Back in 2002, I had a friend who worked in a movie theater. Just before the official release of Harry Potter and the Chamber of Secrets he invited several of our friends to the staff’s late night screening of the movie. We all had a good time and most of us enjoyed the film. Two notable exceptions were friends who had never read the books. They didn’t hate it, but they missed a few clues and story elements that added to the experience…only as we discussed the movie after we realized their complaints all revolved around clues the film-makers had omitted. Visually, Chamber of Secrets was spot on, scene after scene was laid out perfectly in largely the same order as the book but the narrative was still missing things. By contrast, those same friends really liked the third movie in the series because it told a complete story despite being in my opinion far less faithful to the source material. The difference was in how the directors chose to adapt the books to film.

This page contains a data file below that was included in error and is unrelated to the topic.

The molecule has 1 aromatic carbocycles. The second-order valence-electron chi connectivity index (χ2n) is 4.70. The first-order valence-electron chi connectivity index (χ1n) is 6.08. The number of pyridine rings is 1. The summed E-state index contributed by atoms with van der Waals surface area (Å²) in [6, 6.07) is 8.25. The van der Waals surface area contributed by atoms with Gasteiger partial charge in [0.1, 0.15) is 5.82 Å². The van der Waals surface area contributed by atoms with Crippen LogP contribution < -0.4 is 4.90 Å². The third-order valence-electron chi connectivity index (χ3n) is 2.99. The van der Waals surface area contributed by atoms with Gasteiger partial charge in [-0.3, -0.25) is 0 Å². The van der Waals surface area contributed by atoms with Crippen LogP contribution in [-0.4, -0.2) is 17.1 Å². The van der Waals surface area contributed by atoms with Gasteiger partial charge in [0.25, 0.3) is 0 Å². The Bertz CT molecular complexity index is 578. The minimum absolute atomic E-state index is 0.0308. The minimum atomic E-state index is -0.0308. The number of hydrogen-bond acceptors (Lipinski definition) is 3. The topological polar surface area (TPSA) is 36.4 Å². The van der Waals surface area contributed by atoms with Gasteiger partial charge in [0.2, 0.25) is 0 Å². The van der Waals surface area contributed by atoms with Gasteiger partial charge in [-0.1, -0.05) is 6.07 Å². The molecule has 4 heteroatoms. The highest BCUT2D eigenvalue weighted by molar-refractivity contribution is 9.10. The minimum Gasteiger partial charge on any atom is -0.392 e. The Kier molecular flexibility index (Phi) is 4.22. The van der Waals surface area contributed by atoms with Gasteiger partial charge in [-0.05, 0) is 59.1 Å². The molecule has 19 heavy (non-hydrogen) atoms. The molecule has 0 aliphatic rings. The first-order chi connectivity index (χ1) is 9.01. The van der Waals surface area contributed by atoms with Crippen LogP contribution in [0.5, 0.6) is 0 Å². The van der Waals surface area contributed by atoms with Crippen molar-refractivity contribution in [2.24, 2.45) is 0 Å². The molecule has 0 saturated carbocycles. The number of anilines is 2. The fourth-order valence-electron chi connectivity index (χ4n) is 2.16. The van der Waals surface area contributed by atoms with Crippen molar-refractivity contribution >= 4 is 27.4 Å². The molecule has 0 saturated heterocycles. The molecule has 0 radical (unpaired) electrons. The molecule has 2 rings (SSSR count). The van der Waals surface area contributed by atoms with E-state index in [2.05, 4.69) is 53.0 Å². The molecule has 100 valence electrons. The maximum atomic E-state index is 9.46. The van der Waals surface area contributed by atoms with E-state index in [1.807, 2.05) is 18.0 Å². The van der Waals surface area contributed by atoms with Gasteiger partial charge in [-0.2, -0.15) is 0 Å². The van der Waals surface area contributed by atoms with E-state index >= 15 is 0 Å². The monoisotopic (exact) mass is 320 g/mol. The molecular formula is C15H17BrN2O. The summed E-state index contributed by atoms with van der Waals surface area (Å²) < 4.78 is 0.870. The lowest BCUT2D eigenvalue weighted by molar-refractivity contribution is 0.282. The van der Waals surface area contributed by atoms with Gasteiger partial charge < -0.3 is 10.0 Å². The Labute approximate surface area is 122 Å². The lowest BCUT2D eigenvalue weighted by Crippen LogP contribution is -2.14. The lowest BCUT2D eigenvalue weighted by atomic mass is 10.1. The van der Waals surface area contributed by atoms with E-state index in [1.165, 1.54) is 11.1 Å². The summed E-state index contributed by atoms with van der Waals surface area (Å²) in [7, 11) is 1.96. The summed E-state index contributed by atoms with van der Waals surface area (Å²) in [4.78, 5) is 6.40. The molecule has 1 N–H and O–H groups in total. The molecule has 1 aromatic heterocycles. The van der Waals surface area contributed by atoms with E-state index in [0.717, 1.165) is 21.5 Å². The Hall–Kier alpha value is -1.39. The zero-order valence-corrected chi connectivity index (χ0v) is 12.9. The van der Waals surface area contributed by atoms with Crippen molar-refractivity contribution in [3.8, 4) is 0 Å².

The first two Harry Potter films from Director Chris Columbus aren’t bad movies and visually are as close to what I imagined as I read the books as I think they could be but they aren’t my favorite of the series. While I like movies to be faithful to the source material it is also nice to get a slightly new perspective on the story. So what does this have to do with game design? Well, when last we met, I began a discussion about adapting Golarion to other rules. That blog was mostly about why you might want to play with a different rules system.
Like directors have different approaches for translating print to screen, GMs and game designers have different approaches to translating material from one game system to another. I like to call two of the most common approaches “conversion,” and “adaptation.” Admittedly, this bit of word choice is subjective and dependent on anecdotal observations but this gives us a point of reference for the discussion.